Going Green: Manage Your Pain Without the Fear of Addiction


The United States has rarely faced a public health crisis comparable to the current opioid addiction epidemic. It has got so out of hand that the Food and Drug Administration (FDA) recently took the unprecedented step of asking pharmaceutical company Endo to pull its opioid painkiller Opana ER from the market. President Donald Trump’s administration is looking to get a grip on the crisis through proposals to change Medicare plans, among them limiting opioid prescriptions.

With opioid abuse claiming tens of thousands of lives every year, researchers and pharmaceutical companies are getting increasingly serious about marijuana as a substitute for addictive pain medicines. In U.S. states where pot has been legalized, millions of people are already “going green,” which means they are turning to marijuana instead of prescription drugs to deal with chronic pain and other conditions.

What are the benefits of going green?

In addition to providing a natural alternative, cannabis and cannabis-based remedies reportedly offer patients a number of other benefits. The majority of people suffering from chronic pain choose to replace opioids with marijuana mostly because it helps them minimize side effects. Such findings were reported by researchers in Canada, as well as academics from the University of Michigan’s School of Public Health and Medical School.

Among the side effects of opioid use are dizziness, constipation, sexual dysfunction, and breathing problems. According to the U.S. study, patients with chronic pain reported that medical marijuana helped them cut their use of prescription pain medications by 64%. In addition, they experienced fewer side effects and their quality of life improved by 45%.

How to make the switch?

At the federal level, marijuana remains illegal in the U.S., but many states have approved it for medicinal use. Patients with a qualifying condition require a doctor’s recommendation, which will clear then to get a medical marijuana card or permission to buy medical marijuana products from local dispensaries.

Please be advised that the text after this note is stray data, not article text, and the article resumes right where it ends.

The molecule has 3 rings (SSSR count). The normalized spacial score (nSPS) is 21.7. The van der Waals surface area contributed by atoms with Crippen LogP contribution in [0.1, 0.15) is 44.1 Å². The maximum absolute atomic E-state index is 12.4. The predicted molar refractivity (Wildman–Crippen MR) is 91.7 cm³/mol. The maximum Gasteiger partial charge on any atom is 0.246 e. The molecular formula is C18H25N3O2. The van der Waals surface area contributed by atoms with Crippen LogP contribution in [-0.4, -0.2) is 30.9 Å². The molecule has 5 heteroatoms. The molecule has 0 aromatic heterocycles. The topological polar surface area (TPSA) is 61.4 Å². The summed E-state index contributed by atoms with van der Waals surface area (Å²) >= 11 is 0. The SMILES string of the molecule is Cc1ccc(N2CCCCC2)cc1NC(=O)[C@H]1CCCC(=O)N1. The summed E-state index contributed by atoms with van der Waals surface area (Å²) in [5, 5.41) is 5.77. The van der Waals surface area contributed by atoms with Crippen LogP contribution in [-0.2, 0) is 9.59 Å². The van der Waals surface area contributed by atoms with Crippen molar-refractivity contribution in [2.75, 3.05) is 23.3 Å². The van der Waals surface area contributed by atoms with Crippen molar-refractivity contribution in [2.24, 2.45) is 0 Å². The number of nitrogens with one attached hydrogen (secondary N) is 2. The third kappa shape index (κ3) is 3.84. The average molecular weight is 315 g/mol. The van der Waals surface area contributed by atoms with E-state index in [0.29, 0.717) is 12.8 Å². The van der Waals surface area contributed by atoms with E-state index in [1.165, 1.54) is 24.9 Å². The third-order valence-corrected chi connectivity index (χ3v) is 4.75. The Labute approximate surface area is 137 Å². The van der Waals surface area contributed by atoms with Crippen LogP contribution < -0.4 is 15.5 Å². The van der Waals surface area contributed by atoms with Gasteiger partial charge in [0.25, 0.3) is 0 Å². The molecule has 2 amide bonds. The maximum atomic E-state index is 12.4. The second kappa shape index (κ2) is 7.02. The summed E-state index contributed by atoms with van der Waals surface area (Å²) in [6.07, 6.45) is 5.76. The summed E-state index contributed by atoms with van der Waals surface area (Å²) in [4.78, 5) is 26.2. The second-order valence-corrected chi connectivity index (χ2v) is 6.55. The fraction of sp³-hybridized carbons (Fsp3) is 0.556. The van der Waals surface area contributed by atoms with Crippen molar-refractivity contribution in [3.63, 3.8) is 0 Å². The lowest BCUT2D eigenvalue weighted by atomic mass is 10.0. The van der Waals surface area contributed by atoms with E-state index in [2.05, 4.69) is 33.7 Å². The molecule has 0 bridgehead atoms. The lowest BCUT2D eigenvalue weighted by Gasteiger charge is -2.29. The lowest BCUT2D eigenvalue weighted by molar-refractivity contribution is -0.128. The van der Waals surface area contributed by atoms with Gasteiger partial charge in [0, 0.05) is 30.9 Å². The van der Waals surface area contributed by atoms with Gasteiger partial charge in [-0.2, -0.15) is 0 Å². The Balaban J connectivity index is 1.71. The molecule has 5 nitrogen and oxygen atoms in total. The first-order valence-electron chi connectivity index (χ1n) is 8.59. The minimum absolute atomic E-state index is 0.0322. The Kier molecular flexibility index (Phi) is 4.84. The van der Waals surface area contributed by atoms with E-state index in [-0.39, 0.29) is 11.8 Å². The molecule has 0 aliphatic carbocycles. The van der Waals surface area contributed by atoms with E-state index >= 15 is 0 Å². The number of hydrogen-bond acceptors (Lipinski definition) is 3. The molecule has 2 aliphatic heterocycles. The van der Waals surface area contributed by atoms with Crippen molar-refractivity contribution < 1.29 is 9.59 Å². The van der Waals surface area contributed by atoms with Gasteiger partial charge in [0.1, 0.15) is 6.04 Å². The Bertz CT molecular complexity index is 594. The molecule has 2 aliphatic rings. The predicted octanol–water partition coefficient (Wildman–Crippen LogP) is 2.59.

Each state has its own procedures for card approval, so patients need to do their research or approach a local clinic for advice. Those who live in the Sunshine State, for example, can get more information and apply for a Florida medical marijuana card at Alternative Medical Care.

What should patients keep in mind?

There’s a growing body of evidence that the cannabis plant can help chronic pain sufferers. Proponents of medical marijuana often point out that no one has yet died from an overdose, which is far from being the case with prescription painkillers.

However, the fact remains that marijuana should be used responsibly because it could lead to addition when abused. Moreover, many researchers are not yet prepared to declare marijuana an effective treatment for opioid and heroin addiction. Although few deny that cannabis can help chronic pain sufferers, there is still not enough scientific evidence to conclude that going green will help those addicted to opioids and street drugs kick the habit. Such patients may benefit from marijuana, but they will need to undergo a more comprehensive course of treatment that combines medical solutions with psychological support.


Living with chronic pain is a heavy burden, both for the afflicted individuals and society. The problem becomes even more severe when factoring in the impact of prescription medications used to manage the pain and the consequences of their prolonged use. Patients, doctors, and academics are looking to marijuana for answers. It’s now up to governments to acknowledge the potential and eliminate regulatory hurdles that hold back research.

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